Arts preview: 'Mother Russia' photography exhibition
The Salt Yard
With soaring rents and a general indifference to the arts, this city is not the friendliest place to run an independent art space. However, that has not stopped three photo enthusiasts from setting up their own exhibition gallery to showcase edgier photography from around the world.
"It definitely wasn't an overnight decision … we've been planning [this space] for about a year," says Dustin Shum Wan-yat, who co-founded The Salt Yard in Kwun Tong with fellow photographers Ma Hei-lit and Gary Ng Ka-wa.
The 41-year-old Shum says while "big names" such as Andreas Gursky are now being shown in this city, thanks to the proliferation of major international art galleries and fairs in Hong Kong over the past couple of years, lesser-known yet noteworthy photographers have not had much exposure here.
Their new space will give people who appreciate photography "another choice", Shum says.
The Salt Yard is a 1,000-sq ft venue that doubles as the photographers' studio. Shum says the gallery is non-profit-making and the plan is to hold five exhibitions a year. Its inaugural show, "Mother Russia", features female Russian portrait photographers Olga Chagoutidinova, Anastasia Khoroshilova and Alla Esipovich, and is curated by Steve Bisson.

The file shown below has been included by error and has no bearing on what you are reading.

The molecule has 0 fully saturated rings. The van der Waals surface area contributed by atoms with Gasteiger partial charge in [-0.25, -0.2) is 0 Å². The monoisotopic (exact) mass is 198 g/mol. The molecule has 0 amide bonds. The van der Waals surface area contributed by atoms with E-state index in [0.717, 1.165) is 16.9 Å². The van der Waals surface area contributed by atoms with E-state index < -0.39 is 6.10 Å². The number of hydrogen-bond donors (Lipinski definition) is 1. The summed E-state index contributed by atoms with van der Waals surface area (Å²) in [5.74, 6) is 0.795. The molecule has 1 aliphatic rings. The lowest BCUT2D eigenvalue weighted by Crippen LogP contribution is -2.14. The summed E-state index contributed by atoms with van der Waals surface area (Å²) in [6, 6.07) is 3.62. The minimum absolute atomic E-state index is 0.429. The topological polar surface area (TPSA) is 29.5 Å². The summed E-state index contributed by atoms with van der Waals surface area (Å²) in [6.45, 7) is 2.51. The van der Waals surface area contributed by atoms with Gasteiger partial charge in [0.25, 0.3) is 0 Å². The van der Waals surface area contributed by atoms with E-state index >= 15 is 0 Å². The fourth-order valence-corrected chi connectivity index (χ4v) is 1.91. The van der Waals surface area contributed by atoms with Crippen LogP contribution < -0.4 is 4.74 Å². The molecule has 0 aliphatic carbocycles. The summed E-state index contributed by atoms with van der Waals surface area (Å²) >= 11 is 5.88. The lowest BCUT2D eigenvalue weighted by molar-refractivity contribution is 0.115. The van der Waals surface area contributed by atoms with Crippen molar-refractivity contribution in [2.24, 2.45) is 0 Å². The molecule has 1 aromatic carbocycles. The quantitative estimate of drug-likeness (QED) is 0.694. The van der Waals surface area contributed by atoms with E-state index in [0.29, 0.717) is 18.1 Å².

"I think this show is about beauty," says Bisson, art director of the Asolo Art Film Festival in Italy. "What is beauty? What are the canons of contemporary beauty? As we know from reading the history of art, its representation changes in relation to its time, to the states and moods of society. The exhibition addresses the issue by comparing a group of emerging Russian photographers."
Shum, a former South China Morning Post photographer, says he has always been interested in documentary photography. "You should be able to see ideas and the way people live in the works. Today, photography is more self-centred … it's more about self expression than reflecting the social environment. [Phone camera app] Instagram is all about being personal."
Bucking this latest trend, "Mother Russia" is an attempt to reflect the images of Russian women from different social perspectives, giving viewers a glimpse of the "mysterious and ever-changing Eurasia country", says Shum.
"Their images are interesting aesthetically, but they also illustrate the Russian way of life and what these subjects are thinking. These kinds of works you don't really see in the commercial galleries."
B1, 4/F Jone Mult Industrial Bldg, 169 Wai Yip Street, Kwun Tong, Thu-Sun, noon-7pm (closed on public holidays). Inquiries: 3563 8003 or firstname.lastname@example.org. The exhibition is on from Jan 19 to Mar 24